Let’s not pine for exotic water guzzlers

Chris Bedford, Harfield Village

It is a tragic mistake to consider exotic, water-guzzling trees enough of a “heritage” to re-plant (“Felling stone pines is a blow to heritage,” Southern Suburbs Tatler, February 17).

When I heard the Pinaster pines had been removed, I celebrated, and the Western Cape’s floral kingdom with me, I’m sure. We have lost and, worse, deliberately destroyed far too much of our natural heritage to consider reverting to the colonial past, no matter how precious some dinosaurs may consider that lamentable part of our “heritage”.

Let us not become like those Luddites in America’s southern states who decry the loss of monuments to a shameful past as if it were the same thing as a loss of that past.

We can celebrate our natural diversity without deliberately glorifying CJ Rhodes and others who raped and pillaged the resources of this country. By all means, put up a plaque at the self-glorifying Rhodes Memorial so that all who are interested can read about the hundreds of exotic species of fauna and flora that the man imported, but there is no reason – not even a bad one – to replace those trees. The Cape floral kingdom doesn’t need the competition, and our natural heritage is far more important than glorifying the jingoistic expansionism of the British Empire.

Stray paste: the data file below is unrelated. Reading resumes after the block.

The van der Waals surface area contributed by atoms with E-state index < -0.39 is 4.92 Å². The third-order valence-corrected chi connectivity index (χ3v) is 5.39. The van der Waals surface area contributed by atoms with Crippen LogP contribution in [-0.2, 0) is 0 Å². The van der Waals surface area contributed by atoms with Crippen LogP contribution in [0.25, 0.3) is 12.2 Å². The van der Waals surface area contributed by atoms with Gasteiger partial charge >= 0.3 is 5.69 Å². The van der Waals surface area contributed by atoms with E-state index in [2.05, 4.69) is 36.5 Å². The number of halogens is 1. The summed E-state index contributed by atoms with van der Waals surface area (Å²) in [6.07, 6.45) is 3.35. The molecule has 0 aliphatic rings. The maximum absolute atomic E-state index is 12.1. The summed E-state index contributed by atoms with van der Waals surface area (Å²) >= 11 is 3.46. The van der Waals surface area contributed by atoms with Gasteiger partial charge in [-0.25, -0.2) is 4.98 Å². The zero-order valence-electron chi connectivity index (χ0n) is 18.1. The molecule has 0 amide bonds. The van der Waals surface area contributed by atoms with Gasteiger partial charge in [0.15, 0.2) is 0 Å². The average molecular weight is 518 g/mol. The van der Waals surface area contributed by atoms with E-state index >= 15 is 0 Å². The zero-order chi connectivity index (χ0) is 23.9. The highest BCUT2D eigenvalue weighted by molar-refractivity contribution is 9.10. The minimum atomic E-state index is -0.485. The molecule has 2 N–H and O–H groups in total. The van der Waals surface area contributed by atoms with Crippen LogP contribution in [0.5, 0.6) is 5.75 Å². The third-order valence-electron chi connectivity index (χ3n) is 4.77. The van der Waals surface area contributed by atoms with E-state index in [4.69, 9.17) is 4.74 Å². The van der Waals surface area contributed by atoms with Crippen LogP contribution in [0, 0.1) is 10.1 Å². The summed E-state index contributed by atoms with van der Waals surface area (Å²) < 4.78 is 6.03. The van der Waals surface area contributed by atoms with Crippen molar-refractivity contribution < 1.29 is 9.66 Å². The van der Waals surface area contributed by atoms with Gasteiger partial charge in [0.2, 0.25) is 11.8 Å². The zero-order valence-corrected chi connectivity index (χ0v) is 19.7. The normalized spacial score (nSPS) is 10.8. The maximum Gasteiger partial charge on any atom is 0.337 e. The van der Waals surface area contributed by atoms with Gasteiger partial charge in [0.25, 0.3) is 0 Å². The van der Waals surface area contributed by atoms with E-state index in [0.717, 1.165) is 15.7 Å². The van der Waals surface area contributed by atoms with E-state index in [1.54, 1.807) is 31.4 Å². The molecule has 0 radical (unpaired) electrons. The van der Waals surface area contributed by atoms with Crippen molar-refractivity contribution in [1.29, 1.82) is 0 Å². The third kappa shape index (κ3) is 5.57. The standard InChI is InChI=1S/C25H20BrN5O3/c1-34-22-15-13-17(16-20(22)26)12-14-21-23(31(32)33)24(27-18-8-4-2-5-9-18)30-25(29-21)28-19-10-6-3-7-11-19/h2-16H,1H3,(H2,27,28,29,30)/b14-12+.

Let me hasten to add, before I am accused of being out of touch, that I am absolutely not a woke social justice warrior snowflake PC-gone-mad liberal lefty, and I recognise that the colonial powers contributed greatly to the building of South Africa. But we also have to acknowledge that their primary goal was self-enrichment and glorification and expansion of Empire, which they achieved by stripping what they could out of the ground, sending most of the wealth back “home” and enslaving and subjugating people.

We don’t need more pine trees. We have plenty.